A web site that is pixellated is noting your digital footprint when you visit and following you around afterwards to remarket whatever you were looking at.
A beacon recognises your smartphone as you walk past or enter premises and sends you personalised messages.
That technology is already working around you.
Every time you get a Facebook advert that reminds you of a web site you visited earlier – you’ve been pixellated.
Amazon are pixellating you all day.
Last weekend I walked into a Viennese pizza restaurant with my daughters. Within minutes we were getting personalised messages on our devices.
If you thought CCTV was a problem – you are living in digital ignorance or denial.
Whether or not you find this intrusive or unsettling, it’s too late to protest.
Facebook’s record last quarter profits (double a year ago) were 80% advertising revenue – it’s not a social media site, it’s an advertising platform – and you are signed in.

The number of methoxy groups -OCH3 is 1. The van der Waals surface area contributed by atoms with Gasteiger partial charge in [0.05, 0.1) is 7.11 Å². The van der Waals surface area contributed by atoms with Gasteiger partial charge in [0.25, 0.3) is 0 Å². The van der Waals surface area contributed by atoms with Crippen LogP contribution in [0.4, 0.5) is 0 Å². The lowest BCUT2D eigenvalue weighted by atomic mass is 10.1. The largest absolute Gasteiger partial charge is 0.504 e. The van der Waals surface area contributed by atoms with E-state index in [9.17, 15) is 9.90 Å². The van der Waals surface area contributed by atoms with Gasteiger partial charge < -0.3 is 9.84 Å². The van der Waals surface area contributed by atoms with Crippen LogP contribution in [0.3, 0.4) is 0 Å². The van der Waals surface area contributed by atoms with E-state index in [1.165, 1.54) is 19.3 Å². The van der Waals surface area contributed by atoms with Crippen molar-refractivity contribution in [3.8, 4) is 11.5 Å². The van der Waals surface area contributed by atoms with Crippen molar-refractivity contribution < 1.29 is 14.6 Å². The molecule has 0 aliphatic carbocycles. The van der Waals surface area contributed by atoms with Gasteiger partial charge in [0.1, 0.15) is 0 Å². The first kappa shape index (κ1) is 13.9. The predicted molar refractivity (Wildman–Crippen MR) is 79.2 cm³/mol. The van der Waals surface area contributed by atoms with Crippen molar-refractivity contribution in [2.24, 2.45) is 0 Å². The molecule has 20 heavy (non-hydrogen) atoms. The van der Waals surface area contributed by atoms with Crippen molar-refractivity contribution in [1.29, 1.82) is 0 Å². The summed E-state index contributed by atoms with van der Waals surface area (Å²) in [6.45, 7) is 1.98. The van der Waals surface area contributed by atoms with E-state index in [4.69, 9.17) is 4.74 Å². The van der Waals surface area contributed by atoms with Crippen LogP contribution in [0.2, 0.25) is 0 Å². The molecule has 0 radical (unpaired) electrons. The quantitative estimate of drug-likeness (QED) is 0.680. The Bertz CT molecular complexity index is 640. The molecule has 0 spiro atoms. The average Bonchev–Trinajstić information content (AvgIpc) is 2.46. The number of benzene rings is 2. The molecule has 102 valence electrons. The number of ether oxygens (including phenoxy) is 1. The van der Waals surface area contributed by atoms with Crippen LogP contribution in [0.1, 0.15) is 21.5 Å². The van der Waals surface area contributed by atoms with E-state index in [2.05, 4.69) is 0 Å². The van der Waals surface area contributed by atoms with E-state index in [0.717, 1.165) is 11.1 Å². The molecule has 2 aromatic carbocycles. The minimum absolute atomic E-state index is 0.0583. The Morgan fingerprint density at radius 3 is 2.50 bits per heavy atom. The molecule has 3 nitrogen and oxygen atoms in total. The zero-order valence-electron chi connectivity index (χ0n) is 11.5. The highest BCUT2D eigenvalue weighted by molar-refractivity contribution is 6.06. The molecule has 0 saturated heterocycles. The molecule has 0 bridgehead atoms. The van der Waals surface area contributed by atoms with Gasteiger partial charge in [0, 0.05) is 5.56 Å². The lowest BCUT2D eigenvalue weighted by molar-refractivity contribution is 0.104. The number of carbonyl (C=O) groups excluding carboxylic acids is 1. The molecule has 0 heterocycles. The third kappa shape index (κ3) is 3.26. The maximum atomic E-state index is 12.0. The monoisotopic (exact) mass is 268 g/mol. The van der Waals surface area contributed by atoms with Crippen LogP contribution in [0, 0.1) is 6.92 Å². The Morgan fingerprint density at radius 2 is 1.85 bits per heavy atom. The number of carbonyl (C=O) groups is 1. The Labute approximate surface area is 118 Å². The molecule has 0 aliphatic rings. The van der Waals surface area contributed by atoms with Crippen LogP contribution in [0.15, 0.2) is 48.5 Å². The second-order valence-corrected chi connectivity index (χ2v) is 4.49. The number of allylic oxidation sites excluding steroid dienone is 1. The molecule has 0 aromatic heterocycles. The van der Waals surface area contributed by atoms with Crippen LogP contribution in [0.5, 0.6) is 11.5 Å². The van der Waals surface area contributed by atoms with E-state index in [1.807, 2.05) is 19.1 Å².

Apple’s record last quarter profits were a result of us buying (and upgrading) the devices that give away our location and intention – and you bought them.
So as a consumer you will have to accept the reality – or stop posting and sharing, then throw your devices away.
As a business owner, you cannot avoid the need to investigate how you can use this technology ethically within your business.
Dental web sites are already pixellated if they work with a savvy paid media provider.
I haven’t seen any dental beacons yet – maybe a step too far – and I heard yesterday that Google may well be tightening up on remarketing healthcare (including dentistry).
The essence of healthcare information is confidentiality and Google et al may be responding to complaints.
One can see the point. A husband doesn’t know that his wife wears or wants dentures. She visits a denture web site on a family computer, days later he is looking at remarketed denture adverts and wondering why?
So there are clearly some boundaries and tolerances in healthcare that have yet to be addressed – my own guess is that the barriers will inevitably be eroded by big business, keen to exploit the new transparency of consumers.
Do yourself a favour though – don’t hope that digital invasion will go away. You are being watched and the sight of your derriere sticking out of the sand will not be attractive.